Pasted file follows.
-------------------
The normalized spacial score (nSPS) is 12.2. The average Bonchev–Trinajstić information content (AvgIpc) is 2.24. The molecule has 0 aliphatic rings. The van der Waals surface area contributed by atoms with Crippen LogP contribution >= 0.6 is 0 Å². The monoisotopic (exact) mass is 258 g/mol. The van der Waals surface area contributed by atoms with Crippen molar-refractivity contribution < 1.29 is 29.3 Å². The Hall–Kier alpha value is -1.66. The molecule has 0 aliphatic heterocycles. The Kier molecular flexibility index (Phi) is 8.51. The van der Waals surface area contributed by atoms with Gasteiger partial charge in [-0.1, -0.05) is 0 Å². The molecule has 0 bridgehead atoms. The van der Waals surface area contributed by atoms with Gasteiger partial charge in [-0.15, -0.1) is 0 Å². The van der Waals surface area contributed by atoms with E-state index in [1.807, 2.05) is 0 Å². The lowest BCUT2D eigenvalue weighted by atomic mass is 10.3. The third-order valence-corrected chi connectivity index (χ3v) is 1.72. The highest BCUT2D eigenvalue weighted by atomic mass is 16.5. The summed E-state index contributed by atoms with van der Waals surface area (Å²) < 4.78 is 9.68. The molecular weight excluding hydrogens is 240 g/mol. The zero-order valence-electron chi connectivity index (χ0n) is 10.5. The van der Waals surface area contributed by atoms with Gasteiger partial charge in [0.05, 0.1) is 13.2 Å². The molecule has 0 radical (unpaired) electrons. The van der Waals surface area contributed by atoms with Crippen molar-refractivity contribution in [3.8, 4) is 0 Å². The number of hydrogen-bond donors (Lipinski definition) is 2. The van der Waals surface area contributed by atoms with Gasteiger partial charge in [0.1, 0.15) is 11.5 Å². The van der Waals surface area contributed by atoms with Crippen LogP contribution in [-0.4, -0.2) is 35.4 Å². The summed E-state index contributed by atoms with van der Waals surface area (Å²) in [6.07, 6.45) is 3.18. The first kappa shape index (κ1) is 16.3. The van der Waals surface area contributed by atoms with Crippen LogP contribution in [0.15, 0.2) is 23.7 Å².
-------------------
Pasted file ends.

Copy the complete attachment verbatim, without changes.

The normalized spacial score (nSPS) is 12.2. The average Bonchev–Trinajstić information content (AvgIpc) is 2.24. The molecule has 0 aliphatic rings. The van der Waals surface area contributed by atoms with Crippen LogP contribution >= 0.6 is 0 Å². The monoisotopic (exact) mass is 258 g/mol. The van der Waals surface area contributed by atoms with Crippen molar-refractivity contribution < 1.29 is 29.3 Å². The Hall–Kier alpha value is -1.66. The molecule has 0 aliphatic heterocycles. The Kier molecular flexibility index (Phi) is 8.51. The van der Waals surface area contributed by atoms with Gasteiger partial charge in [-0.1, -0.05) is 0 Å². The molecule has 0 bridgehead atoms. The van der Waals surface area contributed by atoms with Gasteiger partial charge in [-0.15, -0.1) is 0 Å². The van der Waals surface area contributed by atoms with E-state index in [1.807, 2.05) is 0 Å². The lowest BCUT2D eigenvalue weighted by atomic mass is 10.3. The third-order valence-corrected chi connectivity index (χ3v) is 1.72. The highest BCUT2D eigenvalue weighted by atomic mass is 16.5. The summed E-state index contributed by atoms with van der Waals surface area (Å²) < 4.78 is 9.68. The molecular weight excluding hydrogens is 240 g/mol. The zero-order valence-electron chi connectivity index (χ0n) is 10.5. The van der Waals surface area contributed by atoms with Gasteiger partial charge in [0.05, 0.1) is 13.2 Å². The molecule has 0 radical (unpaired) electrons. The van der Waals surface area contributed by atoms with Crippen molar-refractivity contribution in [3.8, 4) is 0 Å². The number of hydrogen-bond donors (Lipinski definition) is 2. The van der Waals surface area contributed by atoms with Gasteiger partial charge in [0.1, 0.15) is 11.5 Å². The van der Waals surface area contributed by atoms with Crippen LogP contribution in [-0.4, -0.2) is 35.4 Å². The summed E-state index contributed by atoms with van der Waals surface area (Å²) in [6.07, 6.45) is 3.18. The first kappa shape index (κ1) is 16.3. The van der Waals surface area contributed by atoms with Crippen LogP contribution in [0.15, 0.2) is 23.7 Å².